There are ways to soften nails so that they can be adequately debrided. Spraying the nails with "Three Way Solution", often works. Another way is to dispense some of the nail softening products and insist that the patients use them daily between visits. We get great results with Bako's 40% urea nail gel as well as other products such as Formula 7. We have found that if the patients use these as well as other urea containing nail products, there is no need to mourn the use of nail grinding devices. 


Elliot Udell, DPM, Hicksville, NY



From: Charles Morelli, DPM


You asked to "detail your techniques for reducing toenail hypertrophy". It has nothing to do with technique and all to do with having sharp instruments. If, and only if, your instruments are sharp, can this be done relatively easily and without pain to the patient. A dull instrument will do a less than optimal job and be painful for the patient if you are trying to reduce nail thickness. That being said, I do grind nails, have used a vacuum extractor for the past 30 years, and I now also wear a mask and will continue doing so, long after COVID is gone. I'd be embarrassed to have some patients leave my office without my doing that, but that is just me, as I know others will disagree.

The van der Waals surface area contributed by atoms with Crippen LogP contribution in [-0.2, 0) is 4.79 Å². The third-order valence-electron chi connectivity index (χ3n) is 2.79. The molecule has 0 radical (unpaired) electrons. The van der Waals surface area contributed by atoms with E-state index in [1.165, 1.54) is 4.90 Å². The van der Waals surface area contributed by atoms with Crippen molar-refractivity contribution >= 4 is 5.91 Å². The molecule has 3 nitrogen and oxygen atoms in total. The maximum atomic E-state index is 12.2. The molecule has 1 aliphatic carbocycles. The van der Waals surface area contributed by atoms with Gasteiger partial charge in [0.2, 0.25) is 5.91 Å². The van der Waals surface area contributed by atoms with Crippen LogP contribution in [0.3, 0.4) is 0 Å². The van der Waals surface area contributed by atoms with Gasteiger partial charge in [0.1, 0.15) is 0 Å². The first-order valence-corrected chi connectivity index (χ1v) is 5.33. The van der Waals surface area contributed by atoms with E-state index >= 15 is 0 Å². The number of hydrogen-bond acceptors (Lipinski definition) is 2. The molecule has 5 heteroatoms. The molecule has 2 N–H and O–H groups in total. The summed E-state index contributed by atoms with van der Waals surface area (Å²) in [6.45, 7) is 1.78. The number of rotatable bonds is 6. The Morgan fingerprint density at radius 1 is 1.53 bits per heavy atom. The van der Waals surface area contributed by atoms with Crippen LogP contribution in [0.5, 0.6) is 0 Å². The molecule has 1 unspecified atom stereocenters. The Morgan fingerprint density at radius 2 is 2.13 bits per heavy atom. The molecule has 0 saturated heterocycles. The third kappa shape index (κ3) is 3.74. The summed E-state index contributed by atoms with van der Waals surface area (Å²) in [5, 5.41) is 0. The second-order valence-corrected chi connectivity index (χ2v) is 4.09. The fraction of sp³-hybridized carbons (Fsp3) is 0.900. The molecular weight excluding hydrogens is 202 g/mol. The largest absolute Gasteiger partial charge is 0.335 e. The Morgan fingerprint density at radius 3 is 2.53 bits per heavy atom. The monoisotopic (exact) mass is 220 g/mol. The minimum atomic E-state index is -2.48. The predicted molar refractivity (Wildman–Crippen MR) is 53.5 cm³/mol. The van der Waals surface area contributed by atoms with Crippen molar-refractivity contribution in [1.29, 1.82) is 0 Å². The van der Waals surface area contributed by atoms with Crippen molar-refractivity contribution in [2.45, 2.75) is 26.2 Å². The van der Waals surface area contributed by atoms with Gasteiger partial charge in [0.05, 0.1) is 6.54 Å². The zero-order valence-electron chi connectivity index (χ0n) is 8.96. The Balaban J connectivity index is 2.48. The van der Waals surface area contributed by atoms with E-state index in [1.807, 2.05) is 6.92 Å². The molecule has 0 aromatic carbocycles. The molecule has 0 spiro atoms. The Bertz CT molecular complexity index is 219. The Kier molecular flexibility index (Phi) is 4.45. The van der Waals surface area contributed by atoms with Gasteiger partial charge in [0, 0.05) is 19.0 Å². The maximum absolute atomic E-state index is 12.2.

Charles Morelli, DPM, Mamaroneck, NY




I purchased the Swift immunotherapy device in August of 2019. I found that I had a significant amount of patients, both adult and pediatric, with lesions that often times were referred from dermatologists and colleagues specifically for CO2 laser excision after failing various conservative treatments. I had a 16-year-old patient scheduled for CO2 laser excision in September of 2019. I called his parents after purchasing the device and recommended that we try the Swift procedure before CO2 laser excision. After three treatments, all of the patient’s lesions (greater than 30 on both feet) resolved.


The Swift device can cause discomfort. This discomfort is far less than surgical excision. I find it is extremely helpful to prescribe EMLA cream and apply this for 5 to 8 minutes prior to Swift treatment. Patients feel discomfort/pain in the form of heat. Once the treatment is over, the discomfort dissipates. The patient can exercise or go about their activities of daily living immediately post treatment without any discomfort.


The device is very easy to use. It is extremely effective in pediatric patients with young, healthy immune systems. I often find that lesions are completely resolved after 3 to 4 treatments. In adult patients, with older immune systems, often times they need between four and six treatments.


Disclosure: I recently became a consultant for the Swift device company.


Rachel Balloch, DPM, Avon, CT



From: Richard Goldstein, DPM


We have been very pleased with our purchase of the Swift machine. We purchased it in November 2019 and are on track to pay for it in full this year. So far, the results have been incredible, especially on recalcitrant warts. We are still working on our process. Some people need local anesthesia and some have not, but either way they are tolerating it. I was really glad to be an early adopter and I feel that within the next few years, microwave technology will be the treatment of choice for warts. I also feel like we have only touched the surface of what medical microwaves can be used for.


Richard Goldstein, DPM, NY, NY



RE: 40th Anniversary OCPM Class of 1980

From: Tom Silver, DPM